Let me introduce you to my local dragstrip – the Little River Dragway. Located just outside the small town of Academy, Texas, (population 1,961) it’s the only quarter-mile drag strip between Dallas and San Antonio, serving all of Central Texas and beyond. Admittedly, it’s not much to look at on the surface, but it is one of the most unique and scenic settings you’ll find a drag strip nestled into anywhere in the country. Huge trees line almost the entire length of the track on both sides, and a river actually runs through the land just behind the burnout box, hence the name “Little River.”
But what this little drag strip lacks in polish and refinement, it more than makes up for in longevity and sheer grit. This year marks Little River Dragway’s 55th anniversary. Back in 1957, a gent named Jerry Tomastik built the dragway out of an abandoned stretch of black top left-over when Texas Highway 95 was updated. In that five-and-a-half decade time span, Little River has hosted drag racing greats like Don Garlits and John Force, along with tens of thousands of other amateur racers just looking for a safe place to go all-out their souped-up car. Even today, on any given Friday or Saturday night you might see anything from a youngster in his stock Honda, to a full-blown alcohol fueled dragster make a pass down Little River’s blacktop.
Takin’ Care of Business
Little River Dragway is the longest continually operated and sanctioned dragstrip in the entire State of Texas; an impressive accomplishment, especially considering the recent hard times that have fallen on dragstrips all over the country. I want this editorial to be about doing our part to save local tracks, but let’s be honest from the get-go: as emotionally attached as we might get to one, a drag strip is ultimately a business. The owners will find themselves subject to the exact same basic laws of economics as any other business venture. They have to be well managed, well marketed, and well maintained with continual reinvestment. Ones that are well managed and that make wise economic decisions will thrive in the good times, and survive even in the worst of times. Again, it’s just like any other business.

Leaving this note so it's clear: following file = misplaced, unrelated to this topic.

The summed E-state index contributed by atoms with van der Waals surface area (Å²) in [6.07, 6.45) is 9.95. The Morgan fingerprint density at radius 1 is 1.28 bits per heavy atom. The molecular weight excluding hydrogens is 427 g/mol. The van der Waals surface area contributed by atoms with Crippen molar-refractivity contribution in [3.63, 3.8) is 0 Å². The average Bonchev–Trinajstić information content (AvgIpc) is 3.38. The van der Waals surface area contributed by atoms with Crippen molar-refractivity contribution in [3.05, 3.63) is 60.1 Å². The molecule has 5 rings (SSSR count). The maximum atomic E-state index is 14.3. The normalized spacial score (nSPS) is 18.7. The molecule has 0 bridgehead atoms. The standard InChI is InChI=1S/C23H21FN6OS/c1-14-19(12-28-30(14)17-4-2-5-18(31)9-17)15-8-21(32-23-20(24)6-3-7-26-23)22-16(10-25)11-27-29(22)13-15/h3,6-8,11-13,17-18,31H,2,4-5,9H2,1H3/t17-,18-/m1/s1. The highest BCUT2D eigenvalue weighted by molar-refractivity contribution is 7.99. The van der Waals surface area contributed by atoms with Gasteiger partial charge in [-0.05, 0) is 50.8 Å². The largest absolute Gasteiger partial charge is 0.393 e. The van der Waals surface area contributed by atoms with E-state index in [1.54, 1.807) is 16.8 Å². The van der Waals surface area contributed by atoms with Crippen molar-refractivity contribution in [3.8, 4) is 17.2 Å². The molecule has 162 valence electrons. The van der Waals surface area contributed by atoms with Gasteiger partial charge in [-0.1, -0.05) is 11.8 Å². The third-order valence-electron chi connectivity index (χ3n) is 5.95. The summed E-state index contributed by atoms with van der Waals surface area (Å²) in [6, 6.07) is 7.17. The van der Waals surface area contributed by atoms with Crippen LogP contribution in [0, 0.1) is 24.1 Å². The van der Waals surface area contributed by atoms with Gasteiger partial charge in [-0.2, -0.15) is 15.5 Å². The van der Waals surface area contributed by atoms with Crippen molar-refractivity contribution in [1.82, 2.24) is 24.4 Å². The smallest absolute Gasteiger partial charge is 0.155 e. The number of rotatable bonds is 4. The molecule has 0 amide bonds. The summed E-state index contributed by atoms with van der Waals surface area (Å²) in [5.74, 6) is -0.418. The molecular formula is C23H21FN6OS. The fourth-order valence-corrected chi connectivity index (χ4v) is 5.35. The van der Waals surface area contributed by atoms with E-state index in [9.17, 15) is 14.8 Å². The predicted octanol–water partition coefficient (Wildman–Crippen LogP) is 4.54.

Keep Your Local Track In-Demand
What I really want to focus on is the other economic factor that drag strips and other businesses are subject to: demand for their products and services. For a drag strip to continue to exist there has to be a relevant demand for what they offer, and we racing enthusiasts are the ones that can create that demand. If we aren’t putting the blacktop to use at every chance we get, and attending their events as often as we can, then there’s a good chance that there eventually won’t be enough demand for a dragstrip to go on operating – no matter how well it’s managed.
Here’s my appeal to you as fellow enthusiasts: Get out to your local track as often as you can. If you’re an experienced racer who’s been out of the sport for a while for whatever reason, dust off that door-slammer and get out the dragstrip again. Why not? If you’re a drag racing noob, and have never even so much as chirped the tires in your V6 Camaro, go out to the next Test-and-Tune and make a few passes for fun. I promise that you’ll be hooked from the very start. Sitting on the couch on Saturday morning with nothing to do? See if an event is going on at your local track and take the kids out for a fun afternoon at the dragstrip – and while you’re at it, take the opportunity to teach them all you know about racing. The next generation of enthusiasts has to get their love for cars somewhere, right?
We can’t really do much about how a dragstrip is managed, continual urban sprawl, or noise ordinances that sometimes take tracks down, but we can control how much demand we create for their services. Let’s do our part as enthusiasts to ensure that there are still plenty of drag strips, like my own Little River Dragway, that will be around for the generations of racers to come.